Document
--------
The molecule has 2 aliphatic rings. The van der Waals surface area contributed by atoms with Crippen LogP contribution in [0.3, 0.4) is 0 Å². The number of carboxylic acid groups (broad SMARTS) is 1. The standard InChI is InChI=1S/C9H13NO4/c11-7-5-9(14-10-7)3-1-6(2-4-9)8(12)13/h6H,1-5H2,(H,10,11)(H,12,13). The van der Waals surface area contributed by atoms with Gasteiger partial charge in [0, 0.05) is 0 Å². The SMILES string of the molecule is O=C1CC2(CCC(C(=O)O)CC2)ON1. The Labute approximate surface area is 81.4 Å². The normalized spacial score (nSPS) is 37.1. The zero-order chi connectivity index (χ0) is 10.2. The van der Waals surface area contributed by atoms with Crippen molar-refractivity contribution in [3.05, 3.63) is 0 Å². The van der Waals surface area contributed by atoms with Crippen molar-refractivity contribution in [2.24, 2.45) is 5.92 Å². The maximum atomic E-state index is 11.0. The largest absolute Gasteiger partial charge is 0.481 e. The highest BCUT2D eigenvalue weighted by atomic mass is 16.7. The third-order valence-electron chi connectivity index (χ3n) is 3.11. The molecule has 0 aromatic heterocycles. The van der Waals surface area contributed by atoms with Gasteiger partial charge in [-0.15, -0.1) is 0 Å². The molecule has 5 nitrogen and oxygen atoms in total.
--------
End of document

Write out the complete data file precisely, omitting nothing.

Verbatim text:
The molecule has 2 aliphatic rings. The van der Waals surface area contributed by atoms with Crippen LogP contribution in [0.3, 0.4) is 0 Å². The number of carboxylic acid groups (broad SMARTS) is 1. The standard InChI is InChI=1S/C9H13NO4/c11-7-5-9(14-10-7)3-1-6(2-4-9)8(12)13/h6H,1-5H2,(H,10,11)(H,12,13). The van der Waals surface area contributed by atoms with Gasteiger partial charge in [0, 0.05) is 0 Å². The SMILES string of the molecule is O=C1CC2(CCC(C(=O)O)CC2)ON1. The Labute approximate surface area is 81.4 Å². The normalized spacial score (nSPS) is 37.1. The zero-order chi connectivity index (χ0) is 10.2. The van der Waals surface area contributed by atoms with Crippen molar-refractivity contribution in [3.05, 3.63) is 0 Å². The van der Waals surface area contributed by atoms with Crippen molar-refractivity contribution in [2.24, 2.45) is 5.92 Å². The maximum atomic E-state index is 11.0. The largest absolute Gasteiger partial charge is 0.481 e. The highest BCUT2D eigenvalue weighted by atomic mass is 16.7. The third-order valence-electron chi connectivity index (χ3n) is 3.11. The molecule has 0 aromatic heterocycles. The van der Waals surface area contributed by atoms with Gasteiger partial charge in [-0.15, -0.1) is 0 Å². The molecule has 5 nitrogen and oxygen atoms in total.